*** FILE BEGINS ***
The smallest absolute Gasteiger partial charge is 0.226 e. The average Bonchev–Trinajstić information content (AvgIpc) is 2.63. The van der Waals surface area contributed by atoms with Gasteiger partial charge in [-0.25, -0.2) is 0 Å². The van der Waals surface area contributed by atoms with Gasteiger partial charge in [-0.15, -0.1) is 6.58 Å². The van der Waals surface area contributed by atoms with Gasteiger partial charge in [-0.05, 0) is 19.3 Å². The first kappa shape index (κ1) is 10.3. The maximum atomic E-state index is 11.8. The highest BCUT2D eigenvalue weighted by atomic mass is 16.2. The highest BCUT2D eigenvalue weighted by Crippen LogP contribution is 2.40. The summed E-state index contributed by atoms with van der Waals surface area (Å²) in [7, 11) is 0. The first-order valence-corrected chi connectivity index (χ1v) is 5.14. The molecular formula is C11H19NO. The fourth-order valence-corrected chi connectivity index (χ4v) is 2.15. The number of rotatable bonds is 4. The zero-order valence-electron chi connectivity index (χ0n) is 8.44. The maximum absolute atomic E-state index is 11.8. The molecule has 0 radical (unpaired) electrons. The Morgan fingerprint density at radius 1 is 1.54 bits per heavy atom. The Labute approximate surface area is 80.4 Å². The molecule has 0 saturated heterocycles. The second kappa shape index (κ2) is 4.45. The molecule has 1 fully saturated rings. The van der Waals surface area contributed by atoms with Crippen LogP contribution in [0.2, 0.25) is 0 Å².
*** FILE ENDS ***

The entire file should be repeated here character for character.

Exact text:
The smallest absolute Gasteiger partial charge is 0.226 e. The average Bonchev–Trinajstić information content (AvgIpc) is 2.63. The van der Waals surface area contributed by atoms with Gasteiger partial charge in [-0.25, -0.2) is 0 Å². The van der Waals surface area contributed by atoms with Gasteiger partial charge in [-0.15, -0.1) is 6.58 Å². The van der Waals surface area contributed by atoms with Gasteiger partial charge in [-0.05, 0) is 19.3 Å². The first kappa shape index (κ1) is 10.3. The maximum atomic E-state index is 11.8. The highest BCUT2D eigenvalue weighted by atomic mass is 16.2. The highest BCUT2D eigenvalue weighted by Crippen LogP contribution is 2.40. The summed E-state index contributed by atoms with van der Waals surface area (Å²) in [7, 11) is 0. The first-order valence-corrected chi connectivity index (χ1v) is 5.14. The molecular formula is C11H19NO. The fourth-order valence-corrected chi connectivity index (χ4v) is 2.15. The number of rotatable bonds is 4. The zero-order valence-electron chi connectivity index (χ0n) is 8.44. The maximum absolute atomic E-state index is 11.8. The molecule has 0 radical (unpaired) electrons. The Morgan fingerprint density at radius 1 is 1.54 bits per heavy atom. The Labute approximate surface area is 80.4 Å². The molecule has 0 saturated heterocycles. The second kappa shape index (κ2) is 4.45. The molecule has 1 fully saturated rings. The van der Waals surface area contributed by atoms with Crippen LogP contribution in [0.2, 0.25) is 0 Å².